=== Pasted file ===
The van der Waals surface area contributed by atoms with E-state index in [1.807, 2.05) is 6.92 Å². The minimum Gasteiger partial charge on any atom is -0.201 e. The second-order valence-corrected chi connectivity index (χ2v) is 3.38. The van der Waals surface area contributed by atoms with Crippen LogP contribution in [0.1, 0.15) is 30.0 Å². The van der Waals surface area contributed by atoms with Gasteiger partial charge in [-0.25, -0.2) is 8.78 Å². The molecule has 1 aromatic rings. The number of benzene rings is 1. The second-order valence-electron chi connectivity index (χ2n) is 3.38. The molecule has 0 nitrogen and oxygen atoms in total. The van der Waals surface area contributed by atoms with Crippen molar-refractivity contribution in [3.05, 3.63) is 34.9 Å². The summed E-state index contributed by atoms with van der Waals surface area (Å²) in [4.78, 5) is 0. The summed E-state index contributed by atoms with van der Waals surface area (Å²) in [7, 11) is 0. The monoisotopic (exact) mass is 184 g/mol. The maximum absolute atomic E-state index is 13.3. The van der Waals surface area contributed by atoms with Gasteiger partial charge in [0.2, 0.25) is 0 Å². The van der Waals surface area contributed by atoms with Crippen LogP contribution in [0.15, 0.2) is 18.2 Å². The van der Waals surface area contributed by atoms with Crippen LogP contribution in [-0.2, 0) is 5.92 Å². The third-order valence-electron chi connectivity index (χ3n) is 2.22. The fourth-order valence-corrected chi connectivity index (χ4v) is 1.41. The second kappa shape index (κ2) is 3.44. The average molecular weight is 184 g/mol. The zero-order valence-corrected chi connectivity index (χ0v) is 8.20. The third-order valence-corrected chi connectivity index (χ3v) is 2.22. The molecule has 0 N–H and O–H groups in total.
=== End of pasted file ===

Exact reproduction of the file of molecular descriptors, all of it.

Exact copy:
The van der Waals surface area contributed by atoms with E-state index in [1.807, 2.05) is 6.92 Å². The minimum Gasteiger partial charge on any atom is -0.201 e. The second-order valence-corrected chi connectivity index (χ2v) is 3.38. The van der Waals surface area contributed by atoms with Crippen LogP contribution in [0.1, 0.15) is 30.0 Å². The van der Waals surface area contributed by atoms with Gasteiger partial charge in [-0.25, -0.2) is 8.78 Å². The molecule has 1 aromatic rings. The number of benzene rings is 1. The second-order valence-electron chi connectivity index (χ2n) is 3.38. The molecule has 0 nitrogen and oxygen atoms in total. The van der Waals surface area contributed by atoms with Crippen molar-refractivity contribution in [3.05, 3.63) is 34.9 Å². The summed E-state index contributed by atoms with van der Waals surface area (Å²) in [4.78, 5) is 0. The summed E-state index contributed by atoms with van der Waals surface area (Å²) in [7, 11) is 0. The monoisotopic (exact) mass is 184 g/mol. The maximum absolute atomic E-state index is 13.3. The van der Waals surface area contributed by atoms with Gasteiger partial charge in [0.2, 0.25) is 0 Å². The van der Waals surface area contributed by atoms with Crippen LogP contribution in [0.15, 0.2) is 18.2 Å². The van der Waals surface area contributed by atoms with Crippen LogP contribution in [-0.2, 0) is 5.92 Å². The third-order valence-electron chi connectivity index (χ3n) is 2.22. The fourth-order valence-corrected chi connectivity index (χ4v) is 1.41. The second kappa shape index (κ2) is 3.44. The average molecular weight is 184 g/mol. The zero-order valence-corrected chi connectivity index (χ0v) is 8.20. The third-order valence-corrected chi connectivity index (χ3v) is 2.22. The molecule has 0 N–H and O–H groups in total.